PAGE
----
But if a leader is not trusted by the public, then goes and backflips on a big issue, there’s trouble. Gillard already had trust issues because of how she became leader. Veteran political commentator Malcolm Mackerras told Crikey: “Julia Gillard did not survive her broken promise because there was so much propaganda against her legitimacy on other grounds. Had that not been the case I believe she would have survived that broken promise.”

Media commentator and former Coalition staffer Niki Savva made a related suggestion, telling Crikey that the general performance of the government was critical to whether a leader could wear a broken promise. “Voters hate being lied to but in the end they pay on results. So in the end, if promises are broken AND the government performs badly then they get punished,” Savva said.

Timing is everything

It helps if a politician has the courage to backflip before an election, as Howard did on the GST (he promised no GST back in ’95, backflipped before the ’98 election, won, and sealed the tax in ’99). “Most people were fair enough minded to understand that, in such a circumstance, it was not really a broken promise,” Mackerras told Crikey. After WorkChoices, the Coalition has heeded this message by promising no changes to workplace laws without taking them to an election.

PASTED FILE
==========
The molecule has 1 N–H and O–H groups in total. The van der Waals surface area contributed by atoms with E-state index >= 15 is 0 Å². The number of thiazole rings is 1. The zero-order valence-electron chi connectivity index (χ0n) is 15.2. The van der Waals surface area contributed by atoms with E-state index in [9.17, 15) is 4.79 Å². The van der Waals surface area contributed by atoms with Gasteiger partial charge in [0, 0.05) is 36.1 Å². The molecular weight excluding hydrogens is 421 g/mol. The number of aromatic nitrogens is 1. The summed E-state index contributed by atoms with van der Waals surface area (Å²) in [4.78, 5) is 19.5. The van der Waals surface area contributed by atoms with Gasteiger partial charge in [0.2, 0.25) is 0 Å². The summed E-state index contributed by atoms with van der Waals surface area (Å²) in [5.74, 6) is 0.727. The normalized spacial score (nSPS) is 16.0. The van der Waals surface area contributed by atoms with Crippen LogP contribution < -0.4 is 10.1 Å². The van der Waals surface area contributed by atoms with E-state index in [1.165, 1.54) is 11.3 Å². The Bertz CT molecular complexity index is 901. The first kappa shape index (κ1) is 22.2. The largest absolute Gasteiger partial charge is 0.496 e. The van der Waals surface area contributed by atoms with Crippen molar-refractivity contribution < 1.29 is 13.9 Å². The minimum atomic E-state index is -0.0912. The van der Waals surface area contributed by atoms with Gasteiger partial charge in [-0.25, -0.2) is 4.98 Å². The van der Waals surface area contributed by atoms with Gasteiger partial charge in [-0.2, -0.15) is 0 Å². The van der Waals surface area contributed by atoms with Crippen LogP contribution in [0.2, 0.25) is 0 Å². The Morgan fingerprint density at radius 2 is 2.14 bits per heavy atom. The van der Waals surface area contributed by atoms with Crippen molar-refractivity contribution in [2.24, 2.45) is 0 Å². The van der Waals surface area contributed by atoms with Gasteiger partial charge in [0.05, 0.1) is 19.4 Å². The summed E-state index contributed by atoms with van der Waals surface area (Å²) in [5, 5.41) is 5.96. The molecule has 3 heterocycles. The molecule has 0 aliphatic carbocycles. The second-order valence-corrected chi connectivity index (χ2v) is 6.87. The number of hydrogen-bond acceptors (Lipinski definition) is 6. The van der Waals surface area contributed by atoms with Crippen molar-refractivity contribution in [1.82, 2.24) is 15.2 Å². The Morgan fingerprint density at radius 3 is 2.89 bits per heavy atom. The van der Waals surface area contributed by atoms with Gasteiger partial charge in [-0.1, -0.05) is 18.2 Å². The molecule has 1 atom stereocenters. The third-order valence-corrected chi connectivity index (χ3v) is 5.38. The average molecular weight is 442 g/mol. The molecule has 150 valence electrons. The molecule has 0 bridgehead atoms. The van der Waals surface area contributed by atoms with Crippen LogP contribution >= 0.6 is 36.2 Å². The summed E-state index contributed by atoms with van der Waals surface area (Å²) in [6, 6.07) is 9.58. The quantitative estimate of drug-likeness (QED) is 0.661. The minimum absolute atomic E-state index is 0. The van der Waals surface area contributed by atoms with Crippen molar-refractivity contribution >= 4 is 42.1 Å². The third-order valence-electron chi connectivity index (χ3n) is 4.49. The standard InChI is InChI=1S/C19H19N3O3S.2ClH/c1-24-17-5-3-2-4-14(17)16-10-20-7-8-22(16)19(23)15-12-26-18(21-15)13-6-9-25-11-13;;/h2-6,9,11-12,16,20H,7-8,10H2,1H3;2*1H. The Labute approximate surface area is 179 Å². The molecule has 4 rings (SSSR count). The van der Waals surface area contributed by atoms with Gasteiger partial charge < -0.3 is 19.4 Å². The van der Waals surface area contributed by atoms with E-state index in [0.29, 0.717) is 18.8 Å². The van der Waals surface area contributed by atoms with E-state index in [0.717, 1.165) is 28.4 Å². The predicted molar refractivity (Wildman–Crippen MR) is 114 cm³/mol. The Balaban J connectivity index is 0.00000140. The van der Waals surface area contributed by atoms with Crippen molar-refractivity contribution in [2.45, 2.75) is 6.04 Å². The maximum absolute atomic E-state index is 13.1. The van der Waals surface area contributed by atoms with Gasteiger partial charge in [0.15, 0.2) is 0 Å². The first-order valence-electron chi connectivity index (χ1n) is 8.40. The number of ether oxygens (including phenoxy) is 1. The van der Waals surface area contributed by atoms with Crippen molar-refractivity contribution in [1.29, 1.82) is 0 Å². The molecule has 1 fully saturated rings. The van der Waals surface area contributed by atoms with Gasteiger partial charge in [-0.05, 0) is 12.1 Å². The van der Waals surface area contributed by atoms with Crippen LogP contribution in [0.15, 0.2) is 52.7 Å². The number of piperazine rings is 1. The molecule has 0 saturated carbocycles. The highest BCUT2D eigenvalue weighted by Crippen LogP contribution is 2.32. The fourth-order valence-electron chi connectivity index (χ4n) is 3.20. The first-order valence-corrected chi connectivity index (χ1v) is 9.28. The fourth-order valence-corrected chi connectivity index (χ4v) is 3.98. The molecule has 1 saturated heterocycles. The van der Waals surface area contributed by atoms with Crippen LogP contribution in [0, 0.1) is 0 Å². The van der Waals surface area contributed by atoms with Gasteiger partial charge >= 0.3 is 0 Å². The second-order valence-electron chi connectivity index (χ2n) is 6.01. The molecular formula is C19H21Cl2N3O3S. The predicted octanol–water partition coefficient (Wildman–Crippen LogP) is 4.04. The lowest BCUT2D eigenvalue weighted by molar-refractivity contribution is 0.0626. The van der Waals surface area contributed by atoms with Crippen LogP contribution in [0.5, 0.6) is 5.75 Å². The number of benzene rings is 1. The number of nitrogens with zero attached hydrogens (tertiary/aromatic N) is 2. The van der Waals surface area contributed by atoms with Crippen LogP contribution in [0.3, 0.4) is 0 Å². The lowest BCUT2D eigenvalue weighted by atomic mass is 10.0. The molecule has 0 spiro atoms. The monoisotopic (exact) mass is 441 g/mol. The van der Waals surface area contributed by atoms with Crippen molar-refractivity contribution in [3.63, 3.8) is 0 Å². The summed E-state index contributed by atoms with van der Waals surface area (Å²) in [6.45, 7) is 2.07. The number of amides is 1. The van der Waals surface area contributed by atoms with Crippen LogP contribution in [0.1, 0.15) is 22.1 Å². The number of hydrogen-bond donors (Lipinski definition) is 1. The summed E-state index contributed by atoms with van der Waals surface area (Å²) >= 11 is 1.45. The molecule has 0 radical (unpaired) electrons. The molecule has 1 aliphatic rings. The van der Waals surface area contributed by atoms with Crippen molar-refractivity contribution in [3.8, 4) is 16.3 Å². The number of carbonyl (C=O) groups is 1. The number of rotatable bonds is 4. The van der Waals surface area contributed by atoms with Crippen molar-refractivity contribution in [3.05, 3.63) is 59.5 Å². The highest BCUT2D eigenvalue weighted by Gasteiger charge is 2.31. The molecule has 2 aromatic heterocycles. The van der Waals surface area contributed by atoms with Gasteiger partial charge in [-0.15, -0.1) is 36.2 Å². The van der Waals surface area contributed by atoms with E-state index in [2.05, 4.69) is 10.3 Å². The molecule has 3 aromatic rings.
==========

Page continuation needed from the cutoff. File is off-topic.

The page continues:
Leaders who backflip in their first term as PM tend to be punished (Rudd, Gillard — and Abbott?).

Bring the public with you

A former long-time senior staffer, who would not be seen as an ally of Howard’s, told Crikey that Howard had mastered the art of engaging in a conversation with voters. “He just relentlessly would go on the ABC then on 2UE, he was able to go Left and Right, he continuously argued his point and engaged with the community.” The staffer says this takes a personality and skill Abbott doesn’t have.

Dickenson said “if you prepare people and you take people with you gradually, they will forgive you if not all of [your pledges] come true”.

A compliant media helps

Dickenson says powerful figures wanted to get rid of Gillard so she was hounded from office by the media, largely for the broken promise on the carbon tax. “They never let up,” she said. But if the media stops reporting on something, voters forget.